By Folarin Ademosu
Why Parents Must Really “Calm Down”
Being a 21st century parent is definitely overwhelming and fraught with challenges. One of these is parents’ social media practices. Knowing what or not to share online about their children is the dilemma for many. For a few ‘like’ and ‘share’ from friends, some parents sharent their children’s personal information. They do so unmindful of its possible consequences on the children in future.
Sharenting is a growing phenomenon that infringes on privacy of children. More often than not, parents offload this information without their children’s consent. Such parents often forget they lack control over who sees the information, how it is used, and for what purpose.
This brings to mind a recent viral video of four-year-old Oreofeoluwa Lawal-Babalola. In the footage shockingly released by his mother, the wailing child while being threatened with punishment for his wrongdoing pleaded for mercy. Oreofeoluwa begged his mother to “calm down” and asked for a “last chance” for restitution. At a point during the recording, the young lad, surprised, asked his mother if she was recording him. The video due to the boy’s histrionics became an instant hit, so much so that few authority persons appropriated the boy’s plea as campaign slogan.
Responding to the video, Lagos State Governor Babajide Sanwo-Olu said, “I saw a video of a charming young boy online asking his mom to ‘calm down’ as she was set to punish him for a misdemeanour. I was moved by his sobriety, which reflected in his promise of ‘last chance’ when confronted with the fact that he is a regular offender”.
The governor would later meet the boy and his parents. One clear fact from Governor Sanwo-Olu’s statement is that he perceives Master Oreofeoluwa, a minor, as “a regular offender”!
I doubt the Governor knows the boy enough, other than what he saw or was told, to stereotype him in that way. If at all, the video informed his hasty judgement, and might do some others too. Besides, I have seen a couple of internet memes made out of the boy’s video. This unauthorised use of the boy’s image, otherwise known as digital kidnapping, is one of the disadvantages of Sharenting.
The import of the foregoing is that the boy’s mother had created his digital footprint in a way he might not have agreed to – if he was in a position to choose. No doubt, the mother had breached the child’s privacy. The charming four-year-old is unlikely to appreciate being portrayed ‘a crying naughty boy’, or regular offender (in Governor Sanwo-Olu’s connotation) when he grows older. Even now, he might become the butt of jokes among his peers or suffer bullying at school. Similar information of this nature abounds on the internet.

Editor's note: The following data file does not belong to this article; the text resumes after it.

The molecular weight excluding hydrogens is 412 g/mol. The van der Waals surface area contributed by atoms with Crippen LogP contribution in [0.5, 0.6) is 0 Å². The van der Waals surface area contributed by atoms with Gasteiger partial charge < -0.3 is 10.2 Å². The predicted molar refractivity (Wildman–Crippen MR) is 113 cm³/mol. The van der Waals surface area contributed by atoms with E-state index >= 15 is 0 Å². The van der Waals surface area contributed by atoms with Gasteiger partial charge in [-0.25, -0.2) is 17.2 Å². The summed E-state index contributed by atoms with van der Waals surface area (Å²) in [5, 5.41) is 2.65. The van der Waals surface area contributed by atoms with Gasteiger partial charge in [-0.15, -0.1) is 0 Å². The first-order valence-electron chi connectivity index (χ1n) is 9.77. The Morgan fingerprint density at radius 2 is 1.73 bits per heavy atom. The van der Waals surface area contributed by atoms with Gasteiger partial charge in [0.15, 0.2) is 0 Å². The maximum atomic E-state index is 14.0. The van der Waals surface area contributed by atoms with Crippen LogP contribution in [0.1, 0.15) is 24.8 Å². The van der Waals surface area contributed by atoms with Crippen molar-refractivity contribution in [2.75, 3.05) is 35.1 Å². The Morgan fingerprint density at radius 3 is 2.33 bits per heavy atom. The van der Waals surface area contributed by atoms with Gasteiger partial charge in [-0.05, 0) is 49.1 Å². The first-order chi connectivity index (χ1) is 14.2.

Beyond this, a large percentage of information parents share online about their children likely has their names, birthdates, and images. In some instances, some even unabashedly narrate circumstances of children’s birth on social media platforms, thereby exposing such personal information to acquaintances, foes, data brokers, and unwanted surveillance.
The truth is that search engines, like Google, cache such information and might be harvested by a third party for any purpose long after.
Eric Schmidt, the former CEO of Google (Alphabet Inc), puts the implications of sharenting in clearer perspective. He said:“…There will be a record of all activity and associations online, and everything added to the internet will become part of a repository of permanent information [and] the possibility that one’s personal content will be published and become known one day–either by mistake or through criminal interference–will always exists”.
The corollary is that while adults can set parameters as to what they put online, children have little or no choice about contents uploaded on their behalf. After all, parents make love, fight between themselves, and all whatnots, and rarely do those things make it to the social media. Why is that? Certainly, it is because parents in such acts cherish their Right of Privacy.
This is exactly what Bruce Schneier, a security researcher, meant when he said, in 2006, that, “privacy is an inherent human right, and a requirement for maintaining the human condition with dignity and respect”.
Undoubtedly, parents as guardians to their children and reporters of their stories on-and-offline are major determinants of what others know about them. Based on this parental control, the line becomes blurry on intrafamilial privacy. This explains why parents hardly seek consent of their children before putting their stories or information online. Notwithstanding, children have a right to privacy.
Recognizing this right, the United Nations Convention on Rights of the Child (UNCRC), in Article 16, states clearly “that no child shall be subjected to arbitrary or unlawful interference with his or her privacy, family, or correspondence, nor to unlawful interference with his or her privacy, family, nor to unlawful attacks on his or her honour and reputation”.
Similarly, Article 10 of the African Charter on the Rights and Welfare of the Child affirms this right to privacy, same as Section 8 of the Child’s Right Act (2003) and Section 37 of the 1999 Constitution (as amended).
It is argued that many children already have digital identities created for them even before they are old enough to own an email. These digital identities are susceptible to judgment, criticism, alteration, or manipulation by strangers and digital kidnappers.
There are instances whereby unscrupulous persons parade photos of other people’s children as theirs, and to the extent of using same for alms begging online.
It is therefore important for the growing band of social media-loving parents to first calm down, think before sharing that personal information about their children on social media.
Folarin Ademosu, a journalist, writes from Lagos.